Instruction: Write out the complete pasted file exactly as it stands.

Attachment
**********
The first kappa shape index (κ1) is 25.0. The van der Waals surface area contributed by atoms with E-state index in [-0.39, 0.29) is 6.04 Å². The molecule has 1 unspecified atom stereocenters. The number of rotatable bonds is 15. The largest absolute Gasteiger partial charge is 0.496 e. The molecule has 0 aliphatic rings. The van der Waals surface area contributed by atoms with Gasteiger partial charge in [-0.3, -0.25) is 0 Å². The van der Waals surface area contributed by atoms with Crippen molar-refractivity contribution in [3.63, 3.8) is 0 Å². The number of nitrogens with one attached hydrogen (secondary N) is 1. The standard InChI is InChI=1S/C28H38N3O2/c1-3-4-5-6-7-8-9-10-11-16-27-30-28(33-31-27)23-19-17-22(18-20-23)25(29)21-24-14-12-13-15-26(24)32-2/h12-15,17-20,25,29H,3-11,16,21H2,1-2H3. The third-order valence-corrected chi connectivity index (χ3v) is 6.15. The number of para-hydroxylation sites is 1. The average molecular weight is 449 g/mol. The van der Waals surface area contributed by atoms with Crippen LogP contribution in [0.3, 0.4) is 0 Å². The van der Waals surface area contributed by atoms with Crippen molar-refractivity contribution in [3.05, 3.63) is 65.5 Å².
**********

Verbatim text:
The first kappa shape index (κ1) is 25.0. The van der Waals surface area contributed by atoms with E-state index in [-0.39, 0.29) is 6.04 Å². The molecule has 1 unspecified atom stereocenters. The number of rotatable bonds is 15. The largest absolute Gasteiger partial charge is 0.496 e. The molecule has 0 aliphatic rings. The van der Waals surface area contributed by atoms with Gasteiger partial charge in [-0.3, -0.25) is 0 Å². The van der Waals surface area contributed by atoms with Crippen molar-refractivity contribution in [3.63, 3.8) is 0 Å². The number of nitrogens with one attached hydrogen (secondary N) is 1. The standard InChI is InChI=1S/C28H38N3O2/c1-3-4-5-6-7-8-9-10-11-16-27-30-28(33-31-27)23-19-17-22(18-20-23)25(29)21-24-14-12-13-15-26(24)32-2/h12-15,17-20,25,29H,3-11,16,21H2,1-2H3. The third-order valence-corrected chi connectivity index (χ3v) is 6.15. The number of para-hydroxylation sites is 1. The average molecular weight is 449 g/mol. The van der Waals surface area contributed by atoms with Crippen LogP contribution in [0.3, 0.4) is 0 Å². The van der Waals surface area contributed by atoms with Crippen molar-refractivity contribution in [3.05, 3.63) is 65.5 Å².